Evidence Derived Worldview | INFJ Forum

Evidence Derived Worldview

Discussion in 'Psychology and MBTI' started by BallentineChen, Mar 21, 2009.

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  1. BallentineChen

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    I was reading the thread Homosexual relations, natural or not?. It was obvious in the thread that people on both sides of the issue had strong beliefs, which reminded me of this principle I've applied in my life - Evidence Derived Worldview.

    The idea is basically about how people form worldviews; worldview can represent any belief you have. Do you form your worldview from reality based observations or does your worldview select the observations you make from reality? Almost everyone will be inclined to say that their worldview is derived from reality for the sake of maintaining credibility, but there are a lot of factors that work against us in actually practicing this; for example, ego, psychological reactions that signal comfort vs. discomfort with an idea, which may bias the forming of our worldview, etc. The risk of allowing our worldviews to select our observations is illustrated by cognitive bias .

    If we do undergo cognitive bias, is there anything actually wrong with it? What are the implications of selective observation and of the disparity between reality and our perception of it? One current example is the financial crisis right now. Before it turned, the market believed that the securitized mortgages had relatively healthy underlying assets and that credit rating agencies assessed the risk properly. This began to turn as people began defaulting on mortgages, and the market was forced to re-examine the risk of these mortgages (this is only part of what happened, in my limited interpretation). The point isn't "if you use selective observation, cataclysms will happen." It's more that if we choose to ignore certain realities, they will continue to persist with or without our acknowledgment. In some cases these realities will force themselves into our lives, giving us no option other than to acknowledge them. In other cases our cognitive biases are allowed to persist. But the absence of a correction doesn't mean that our worldview is correct.

    Therefore, statements like:



    can be problematic. If we believe in the strength of our worldview, we ought to challenge it to affirm its validity. This isn't easy, because our worldviews are (at least in part) an extension of our identities, and we attach our pride to our worldview - to be "right." We ought to humble ourselves and take a walk on the other side. If you're a moderate liberal like me, take a walk through the pages of the National Review. An adherence to reality means better informed decisions - and the solutions that reality, reality that is indifferent to our worldview, require.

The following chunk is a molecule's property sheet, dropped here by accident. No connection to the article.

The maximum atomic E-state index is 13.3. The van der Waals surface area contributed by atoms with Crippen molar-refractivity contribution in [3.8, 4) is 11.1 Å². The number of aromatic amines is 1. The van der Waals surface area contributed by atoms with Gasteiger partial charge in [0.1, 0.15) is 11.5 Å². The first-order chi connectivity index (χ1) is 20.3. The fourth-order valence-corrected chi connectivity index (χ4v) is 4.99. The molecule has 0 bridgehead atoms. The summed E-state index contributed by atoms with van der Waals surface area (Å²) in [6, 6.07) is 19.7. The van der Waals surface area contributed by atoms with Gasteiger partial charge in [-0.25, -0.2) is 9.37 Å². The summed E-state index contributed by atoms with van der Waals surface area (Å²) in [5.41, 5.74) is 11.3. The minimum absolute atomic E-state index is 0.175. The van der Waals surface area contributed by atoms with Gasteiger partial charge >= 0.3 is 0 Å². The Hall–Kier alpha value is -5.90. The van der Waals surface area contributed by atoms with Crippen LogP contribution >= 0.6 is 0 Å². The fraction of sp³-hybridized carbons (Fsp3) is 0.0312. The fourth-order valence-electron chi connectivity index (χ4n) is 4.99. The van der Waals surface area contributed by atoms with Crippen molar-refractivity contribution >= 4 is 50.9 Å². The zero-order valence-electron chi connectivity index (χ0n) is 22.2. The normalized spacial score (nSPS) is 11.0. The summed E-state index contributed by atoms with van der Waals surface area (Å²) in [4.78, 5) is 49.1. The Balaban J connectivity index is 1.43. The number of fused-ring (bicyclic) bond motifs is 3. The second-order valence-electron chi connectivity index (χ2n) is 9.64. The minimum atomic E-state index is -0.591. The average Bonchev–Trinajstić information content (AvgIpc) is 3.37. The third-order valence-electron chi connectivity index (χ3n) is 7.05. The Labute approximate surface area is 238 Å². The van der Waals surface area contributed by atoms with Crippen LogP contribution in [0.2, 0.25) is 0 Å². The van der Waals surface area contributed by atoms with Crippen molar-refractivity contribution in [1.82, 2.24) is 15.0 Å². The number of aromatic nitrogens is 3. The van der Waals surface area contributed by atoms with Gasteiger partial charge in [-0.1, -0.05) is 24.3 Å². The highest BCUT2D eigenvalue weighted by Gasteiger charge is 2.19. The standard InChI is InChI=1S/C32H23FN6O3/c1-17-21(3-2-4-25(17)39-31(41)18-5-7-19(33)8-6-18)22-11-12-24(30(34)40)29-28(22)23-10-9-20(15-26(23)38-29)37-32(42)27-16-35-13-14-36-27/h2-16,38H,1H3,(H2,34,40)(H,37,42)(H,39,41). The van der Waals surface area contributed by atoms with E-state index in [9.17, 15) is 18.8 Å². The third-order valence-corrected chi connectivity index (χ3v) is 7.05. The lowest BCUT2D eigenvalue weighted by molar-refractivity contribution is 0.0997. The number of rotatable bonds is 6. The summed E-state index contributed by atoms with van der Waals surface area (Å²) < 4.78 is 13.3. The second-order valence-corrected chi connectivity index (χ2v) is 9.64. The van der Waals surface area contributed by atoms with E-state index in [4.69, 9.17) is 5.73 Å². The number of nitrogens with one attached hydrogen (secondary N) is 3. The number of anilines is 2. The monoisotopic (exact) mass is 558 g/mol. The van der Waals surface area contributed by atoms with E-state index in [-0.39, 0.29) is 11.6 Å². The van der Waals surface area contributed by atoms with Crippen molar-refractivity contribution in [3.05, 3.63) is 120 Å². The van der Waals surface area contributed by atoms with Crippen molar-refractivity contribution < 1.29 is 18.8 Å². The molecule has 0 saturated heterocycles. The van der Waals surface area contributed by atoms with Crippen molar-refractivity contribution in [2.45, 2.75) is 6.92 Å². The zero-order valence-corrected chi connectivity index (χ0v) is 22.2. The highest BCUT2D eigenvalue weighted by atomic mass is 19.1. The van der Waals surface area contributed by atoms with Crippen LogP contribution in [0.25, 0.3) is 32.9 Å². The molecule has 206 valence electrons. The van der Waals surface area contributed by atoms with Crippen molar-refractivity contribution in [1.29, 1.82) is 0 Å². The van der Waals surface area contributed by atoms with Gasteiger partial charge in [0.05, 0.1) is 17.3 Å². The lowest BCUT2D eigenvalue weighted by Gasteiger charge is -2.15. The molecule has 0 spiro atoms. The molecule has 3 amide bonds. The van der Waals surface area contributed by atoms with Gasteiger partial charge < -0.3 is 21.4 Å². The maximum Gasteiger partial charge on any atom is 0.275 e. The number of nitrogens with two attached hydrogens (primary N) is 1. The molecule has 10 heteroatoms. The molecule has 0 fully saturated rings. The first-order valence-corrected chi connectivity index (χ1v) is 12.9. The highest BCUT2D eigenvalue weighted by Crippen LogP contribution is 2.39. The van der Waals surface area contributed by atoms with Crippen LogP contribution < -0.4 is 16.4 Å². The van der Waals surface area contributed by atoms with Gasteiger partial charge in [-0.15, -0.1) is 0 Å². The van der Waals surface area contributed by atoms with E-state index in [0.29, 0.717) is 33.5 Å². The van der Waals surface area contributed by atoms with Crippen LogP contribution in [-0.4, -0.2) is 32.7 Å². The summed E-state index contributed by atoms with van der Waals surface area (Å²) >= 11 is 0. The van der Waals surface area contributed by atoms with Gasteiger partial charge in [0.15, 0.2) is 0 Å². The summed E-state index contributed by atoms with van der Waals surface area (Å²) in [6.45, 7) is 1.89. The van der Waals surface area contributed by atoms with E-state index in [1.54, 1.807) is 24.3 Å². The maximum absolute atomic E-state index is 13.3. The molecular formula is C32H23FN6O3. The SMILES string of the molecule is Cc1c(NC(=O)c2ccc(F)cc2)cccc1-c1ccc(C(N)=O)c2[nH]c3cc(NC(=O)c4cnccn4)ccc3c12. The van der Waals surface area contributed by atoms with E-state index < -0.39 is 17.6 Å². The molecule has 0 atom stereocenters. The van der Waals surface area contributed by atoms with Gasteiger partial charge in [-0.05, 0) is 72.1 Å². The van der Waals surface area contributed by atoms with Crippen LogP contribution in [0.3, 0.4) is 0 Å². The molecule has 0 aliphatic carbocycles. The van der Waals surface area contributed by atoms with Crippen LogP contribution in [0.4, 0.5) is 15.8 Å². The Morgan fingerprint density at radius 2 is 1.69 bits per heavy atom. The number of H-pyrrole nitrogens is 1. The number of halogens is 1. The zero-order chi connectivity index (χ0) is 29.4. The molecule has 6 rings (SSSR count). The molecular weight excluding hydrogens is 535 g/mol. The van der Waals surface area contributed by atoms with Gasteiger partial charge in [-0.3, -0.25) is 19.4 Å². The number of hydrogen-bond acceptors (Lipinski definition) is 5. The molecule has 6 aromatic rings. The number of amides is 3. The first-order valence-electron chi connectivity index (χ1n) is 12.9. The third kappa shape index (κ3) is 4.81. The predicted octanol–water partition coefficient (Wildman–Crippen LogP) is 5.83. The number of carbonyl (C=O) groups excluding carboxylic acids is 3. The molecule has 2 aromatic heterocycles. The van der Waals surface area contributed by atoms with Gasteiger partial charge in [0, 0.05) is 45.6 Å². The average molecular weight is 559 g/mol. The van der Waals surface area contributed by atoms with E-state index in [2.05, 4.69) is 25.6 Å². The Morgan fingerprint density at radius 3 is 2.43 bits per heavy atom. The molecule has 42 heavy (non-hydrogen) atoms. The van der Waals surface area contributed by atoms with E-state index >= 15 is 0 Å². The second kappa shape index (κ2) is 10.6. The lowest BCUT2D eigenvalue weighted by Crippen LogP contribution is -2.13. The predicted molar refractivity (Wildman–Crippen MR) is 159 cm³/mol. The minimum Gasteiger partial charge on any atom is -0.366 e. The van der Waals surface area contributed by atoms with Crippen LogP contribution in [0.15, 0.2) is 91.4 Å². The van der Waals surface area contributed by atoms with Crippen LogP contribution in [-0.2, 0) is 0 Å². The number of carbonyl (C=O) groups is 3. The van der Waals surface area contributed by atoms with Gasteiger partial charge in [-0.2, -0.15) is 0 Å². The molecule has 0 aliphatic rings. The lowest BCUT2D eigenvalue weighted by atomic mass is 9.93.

2. Naxx

    Naxx Permanent Fixture

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    With animals being naturally gay since the beginning of their existance it's hard to say it's a mental disorder..
     
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  3. OP
    BallentineChen

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    Though I agree, I didn't want to take sides in this thread for the purpose of keeping distractions at bay. The OP is about this specific quote.

     
  4. IndigoSensor

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    I am not going to pretend; it is extremely hard for someone to change my opinons.
     
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  5. Satya

    Satya C'est la vie
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    Something to remember is that these words in themselves are a worldview.

    I believe what you are referring to is critical thinking. My favorite definition for it is...

    Critical Thinking: a willingness to ask any question, no matter how difficult; to be open to any answer that is supported by reason and evidence; and to confront one’s individual and cultural biases and prejudices openly when they get in the way.